`Machine().initial_state`

is the initial state. *writable*

`Machine().states`

is the set of states

`Machine().transitions`

returns the set of transitions as a three-tuple of *(from, transition, to)* representing the state-transition function as a set.

`Machine().alphabet`

is the set of transitions/the alphabet of the machine. *writable*

`Machine().deterministic`

is True when the machine is deterministic so that for every transition in the alphabet, every state in the machine has that transition and an inital state is defined.

`Machine().reachable_states`

is the set of states reachable from the initial state
(the empty set, if no inital state is set)

`Machine().accepting_states`

is the set of states that are accepting

`Machine().infinite_language`

and `Machine().finite_language`

whether the by the
automaton described language is finite or infinite.

`Machine().get_pumping_lemma()`

returns a triple u,v,w so that any u v* w is in
the language of the automaton. This triple can be used to show, that the language
is infinite, using the pumping lemma. If the language is finite, this method
returns *None*.

`Machine().language`

returns a generator of all words of the language (as tuples
of increasing length). The language might be infinite. The words are yielded with
increasing length. If the alphabet can be sorted, words of the same length will
be yielded in lexicographical order.

`Machine().regular_language`

returns True, if the language described by the DFA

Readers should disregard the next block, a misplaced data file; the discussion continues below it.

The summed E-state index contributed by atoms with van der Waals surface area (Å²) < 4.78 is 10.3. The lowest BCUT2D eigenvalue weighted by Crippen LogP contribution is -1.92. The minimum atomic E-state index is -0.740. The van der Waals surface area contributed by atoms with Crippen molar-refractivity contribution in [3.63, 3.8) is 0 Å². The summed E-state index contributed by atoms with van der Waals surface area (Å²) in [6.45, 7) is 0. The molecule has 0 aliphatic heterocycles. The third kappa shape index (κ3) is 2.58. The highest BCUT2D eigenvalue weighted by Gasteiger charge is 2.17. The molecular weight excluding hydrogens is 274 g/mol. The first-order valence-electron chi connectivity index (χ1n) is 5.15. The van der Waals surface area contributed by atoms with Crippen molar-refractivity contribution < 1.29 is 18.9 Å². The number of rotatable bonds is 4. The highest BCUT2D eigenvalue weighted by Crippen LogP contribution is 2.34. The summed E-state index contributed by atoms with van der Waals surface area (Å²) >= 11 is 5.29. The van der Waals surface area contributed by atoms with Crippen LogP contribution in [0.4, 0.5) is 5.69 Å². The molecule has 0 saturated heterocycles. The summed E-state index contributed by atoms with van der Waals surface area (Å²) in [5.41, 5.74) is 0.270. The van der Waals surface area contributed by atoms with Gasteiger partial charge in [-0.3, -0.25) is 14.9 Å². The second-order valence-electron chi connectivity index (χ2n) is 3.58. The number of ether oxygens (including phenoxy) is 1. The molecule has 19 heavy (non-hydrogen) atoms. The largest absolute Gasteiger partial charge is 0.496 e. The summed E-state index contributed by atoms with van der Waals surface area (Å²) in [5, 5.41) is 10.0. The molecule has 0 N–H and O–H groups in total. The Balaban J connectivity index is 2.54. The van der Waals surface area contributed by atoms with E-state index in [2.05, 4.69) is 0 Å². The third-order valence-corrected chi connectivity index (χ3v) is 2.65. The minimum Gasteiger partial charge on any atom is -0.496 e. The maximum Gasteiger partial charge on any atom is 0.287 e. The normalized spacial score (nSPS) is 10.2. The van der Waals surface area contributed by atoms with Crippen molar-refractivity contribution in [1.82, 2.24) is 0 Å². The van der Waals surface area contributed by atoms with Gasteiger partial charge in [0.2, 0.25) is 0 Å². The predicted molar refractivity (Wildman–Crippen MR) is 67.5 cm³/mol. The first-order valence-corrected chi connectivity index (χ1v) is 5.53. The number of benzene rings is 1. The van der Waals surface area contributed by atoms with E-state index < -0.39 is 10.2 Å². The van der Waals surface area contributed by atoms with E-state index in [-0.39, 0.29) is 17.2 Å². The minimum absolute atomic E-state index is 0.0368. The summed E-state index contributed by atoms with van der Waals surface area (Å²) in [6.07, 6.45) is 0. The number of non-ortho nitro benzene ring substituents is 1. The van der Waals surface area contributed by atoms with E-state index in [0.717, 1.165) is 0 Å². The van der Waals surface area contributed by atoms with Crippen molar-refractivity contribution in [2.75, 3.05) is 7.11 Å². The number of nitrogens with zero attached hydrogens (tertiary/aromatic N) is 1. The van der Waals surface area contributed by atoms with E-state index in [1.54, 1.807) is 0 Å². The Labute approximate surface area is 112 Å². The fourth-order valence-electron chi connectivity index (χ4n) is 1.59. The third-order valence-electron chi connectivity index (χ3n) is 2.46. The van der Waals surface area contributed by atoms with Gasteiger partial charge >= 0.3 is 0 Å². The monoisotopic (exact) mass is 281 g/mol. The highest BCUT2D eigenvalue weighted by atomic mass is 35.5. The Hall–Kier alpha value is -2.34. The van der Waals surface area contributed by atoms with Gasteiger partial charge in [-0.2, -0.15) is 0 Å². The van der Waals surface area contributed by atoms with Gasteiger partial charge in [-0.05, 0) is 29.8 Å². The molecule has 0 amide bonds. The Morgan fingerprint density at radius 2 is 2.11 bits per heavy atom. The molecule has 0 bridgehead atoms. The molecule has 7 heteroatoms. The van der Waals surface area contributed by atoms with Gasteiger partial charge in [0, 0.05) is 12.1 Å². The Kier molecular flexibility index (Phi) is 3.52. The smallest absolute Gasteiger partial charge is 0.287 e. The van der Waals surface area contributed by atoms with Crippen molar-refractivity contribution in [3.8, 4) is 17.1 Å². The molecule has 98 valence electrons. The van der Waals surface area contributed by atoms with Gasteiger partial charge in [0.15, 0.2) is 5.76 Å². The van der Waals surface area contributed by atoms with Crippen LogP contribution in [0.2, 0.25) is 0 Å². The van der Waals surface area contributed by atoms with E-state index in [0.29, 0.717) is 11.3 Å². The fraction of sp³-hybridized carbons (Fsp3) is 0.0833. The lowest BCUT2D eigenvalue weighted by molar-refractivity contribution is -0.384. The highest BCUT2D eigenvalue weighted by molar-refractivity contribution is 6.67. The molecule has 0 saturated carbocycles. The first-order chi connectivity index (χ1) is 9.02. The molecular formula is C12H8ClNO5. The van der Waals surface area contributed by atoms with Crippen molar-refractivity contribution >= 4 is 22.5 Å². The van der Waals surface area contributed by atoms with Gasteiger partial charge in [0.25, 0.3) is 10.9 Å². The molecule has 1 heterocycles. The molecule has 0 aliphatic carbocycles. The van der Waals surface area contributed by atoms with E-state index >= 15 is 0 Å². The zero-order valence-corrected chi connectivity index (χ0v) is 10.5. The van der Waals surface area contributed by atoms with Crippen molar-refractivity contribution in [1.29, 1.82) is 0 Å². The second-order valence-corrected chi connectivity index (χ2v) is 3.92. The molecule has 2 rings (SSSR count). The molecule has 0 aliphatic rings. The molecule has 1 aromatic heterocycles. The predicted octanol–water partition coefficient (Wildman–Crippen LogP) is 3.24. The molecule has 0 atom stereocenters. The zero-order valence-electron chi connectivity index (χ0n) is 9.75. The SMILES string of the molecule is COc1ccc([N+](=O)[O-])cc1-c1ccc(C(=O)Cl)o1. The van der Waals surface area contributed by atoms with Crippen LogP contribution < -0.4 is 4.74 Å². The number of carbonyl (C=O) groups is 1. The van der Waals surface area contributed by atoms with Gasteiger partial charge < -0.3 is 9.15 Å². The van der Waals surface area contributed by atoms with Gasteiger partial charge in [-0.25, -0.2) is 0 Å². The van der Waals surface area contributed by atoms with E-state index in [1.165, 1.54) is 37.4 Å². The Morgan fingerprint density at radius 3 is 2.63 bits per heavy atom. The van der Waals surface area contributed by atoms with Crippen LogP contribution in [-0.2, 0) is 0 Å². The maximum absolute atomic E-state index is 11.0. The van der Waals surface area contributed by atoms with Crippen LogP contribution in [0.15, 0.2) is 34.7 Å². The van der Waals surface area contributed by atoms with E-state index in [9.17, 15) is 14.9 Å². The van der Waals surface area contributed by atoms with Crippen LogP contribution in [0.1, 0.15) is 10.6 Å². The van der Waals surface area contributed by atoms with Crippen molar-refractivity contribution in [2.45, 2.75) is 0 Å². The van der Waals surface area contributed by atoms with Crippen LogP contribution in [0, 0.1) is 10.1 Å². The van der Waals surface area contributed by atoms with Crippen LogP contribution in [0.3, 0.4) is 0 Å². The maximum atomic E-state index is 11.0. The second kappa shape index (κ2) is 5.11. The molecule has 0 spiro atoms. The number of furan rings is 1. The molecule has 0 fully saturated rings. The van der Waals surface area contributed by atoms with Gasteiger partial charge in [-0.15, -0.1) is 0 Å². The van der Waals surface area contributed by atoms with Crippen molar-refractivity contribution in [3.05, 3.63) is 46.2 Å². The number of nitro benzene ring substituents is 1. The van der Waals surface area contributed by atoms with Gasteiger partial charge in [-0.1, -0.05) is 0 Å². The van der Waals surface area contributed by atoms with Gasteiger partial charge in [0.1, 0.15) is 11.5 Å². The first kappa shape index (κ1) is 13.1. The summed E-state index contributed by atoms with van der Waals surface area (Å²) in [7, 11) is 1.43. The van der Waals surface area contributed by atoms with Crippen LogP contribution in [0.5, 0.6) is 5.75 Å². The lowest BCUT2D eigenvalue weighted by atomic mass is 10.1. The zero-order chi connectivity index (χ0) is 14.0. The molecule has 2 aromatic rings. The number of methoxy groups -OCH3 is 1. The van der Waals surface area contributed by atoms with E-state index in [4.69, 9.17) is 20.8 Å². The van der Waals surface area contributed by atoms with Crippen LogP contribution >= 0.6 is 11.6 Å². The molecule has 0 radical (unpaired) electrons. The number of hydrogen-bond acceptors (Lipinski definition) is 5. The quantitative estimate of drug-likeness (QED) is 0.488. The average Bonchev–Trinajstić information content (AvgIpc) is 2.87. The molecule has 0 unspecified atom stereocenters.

is a regular language.

`Machine().remove_unreachable_states()`

removes all states of the machine that
are not reachable from the initial state.

`Machine().minimized`

is True if the machine is already minimized. This works by
minimizing the DFA and comparing the number of states.

`Machine().get_minimized()`

returns a minimized copy of the DFA. It has neither
unreachable nor redundant states and has the same language and alphabet as the original machine.
If the original machine was in a specific state when it was minimized, the minimized
copy will be in the same (or its equivalent) state. The states of the minimized DFA
either have the same name as the states of the original or a tuple of the names
of all states that specific state represents (equivalence class).

`Machine().dot`

is the string representing the machine as a dot-graph.

**If you don't like the Machine()-syntax** to access the DFA, you can use the alternate syntax

`Machine._.alphabet`

and so on.### Information about states

`state.name`

is the name of the state.

`state.parent`

is the DFA the state is in.

`state.transitions`